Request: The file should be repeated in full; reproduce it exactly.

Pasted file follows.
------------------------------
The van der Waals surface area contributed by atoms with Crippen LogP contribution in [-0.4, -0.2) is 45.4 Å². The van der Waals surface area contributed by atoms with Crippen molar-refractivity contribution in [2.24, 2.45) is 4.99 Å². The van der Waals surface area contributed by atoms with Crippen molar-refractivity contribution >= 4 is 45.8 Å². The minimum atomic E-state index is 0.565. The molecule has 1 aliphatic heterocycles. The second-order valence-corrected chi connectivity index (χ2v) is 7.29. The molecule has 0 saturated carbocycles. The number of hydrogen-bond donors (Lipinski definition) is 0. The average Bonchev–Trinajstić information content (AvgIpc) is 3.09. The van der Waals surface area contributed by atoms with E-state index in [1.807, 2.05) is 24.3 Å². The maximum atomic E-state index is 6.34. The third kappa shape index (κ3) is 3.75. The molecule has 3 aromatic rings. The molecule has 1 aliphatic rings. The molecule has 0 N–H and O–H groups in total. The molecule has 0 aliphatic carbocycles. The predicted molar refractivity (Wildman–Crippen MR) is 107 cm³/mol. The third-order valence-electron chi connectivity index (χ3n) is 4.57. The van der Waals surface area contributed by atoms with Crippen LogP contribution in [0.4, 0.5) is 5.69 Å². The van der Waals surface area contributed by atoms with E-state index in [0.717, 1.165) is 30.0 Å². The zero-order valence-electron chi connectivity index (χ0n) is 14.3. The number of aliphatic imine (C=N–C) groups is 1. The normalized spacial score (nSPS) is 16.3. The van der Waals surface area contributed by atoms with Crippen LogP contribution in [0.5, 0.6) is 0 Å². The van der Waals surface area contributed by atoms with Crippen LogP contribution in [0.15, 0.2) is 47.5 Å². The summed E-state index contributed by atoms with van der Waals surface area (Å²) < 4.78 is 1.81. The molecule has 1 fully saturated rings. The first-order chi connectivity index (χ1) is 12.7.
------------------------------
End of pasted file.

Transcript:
The van der Waals surface area contributed by atoms with Crippen LogP contribution in [-0.4, -0.2) is 45.4 Å². The van der Waals surface area contributed by atoms with Crippen molar-refractivity contribution in [2.24, 2.45) is 4.99 Å². The van der Waals surface area contributed by atoms with Crippen molar-refractivity contribution >= 4 is 45.8 Å². The minimum atomic E-state index is 0.565. The molecule has 1 aliphatic heterocycles. The second-order valence-corrected chi connectivity index (χ2v) is 7.29. The molecule has 0 saturated carbocycles. The number of hydrogen-bond donors (Lipinski definition) is 0. The average Bonchev–Trinajstić information content (AvgIpc) is 3.09. The van der Waals surface area contributed by atoms with E-state index in [1.807, 2.05) is 24.3 Å². The maximum atomic E-state index is 6.34. The third kappa shape index (κ3) is 3.75. The molecule has 3 aromatic rings. The molecule has 1 aliphatic rings. The molecule has 0 N–H and O–H groups in total. The molecule has 0 aliphatic carbocycles. The predicted molar refractivity (Wildman–Crippen MR) is 107 cm³/mol. The third-order valence-electron chi connectivity index (χ3n) is 4.57. The van der Waals surface area contributed by atoms with Crippen LogP contribution in [0.4, 0.5) is 5.69 Å². The van der Waals surface area contributed by atoms with E-state index in [0.717, 1.165) is 30.0 Å². The zero-order valence-electron chi connectivity index (χ0n) is 14.3. The number of aliphatic imine (C=N–C) groups is 1. The normalized spacial score (nSPS) is 16.3. The van der Waals surface area contributed by atoms with Crippen LogP contribution in [0.5, 0.6) is 0 Å². The van der Waals surface area contributed by atoms with Crippen LogP contribution in [0.15, 0.2) is 47.5 Å². The summed E-state index contributed by atoms with van der Waals surface area (Å²) < 4.78 is 1.81. The molecule has 1 fully saturated rings. The first-order chi connectivity index (χ1) is 12.7.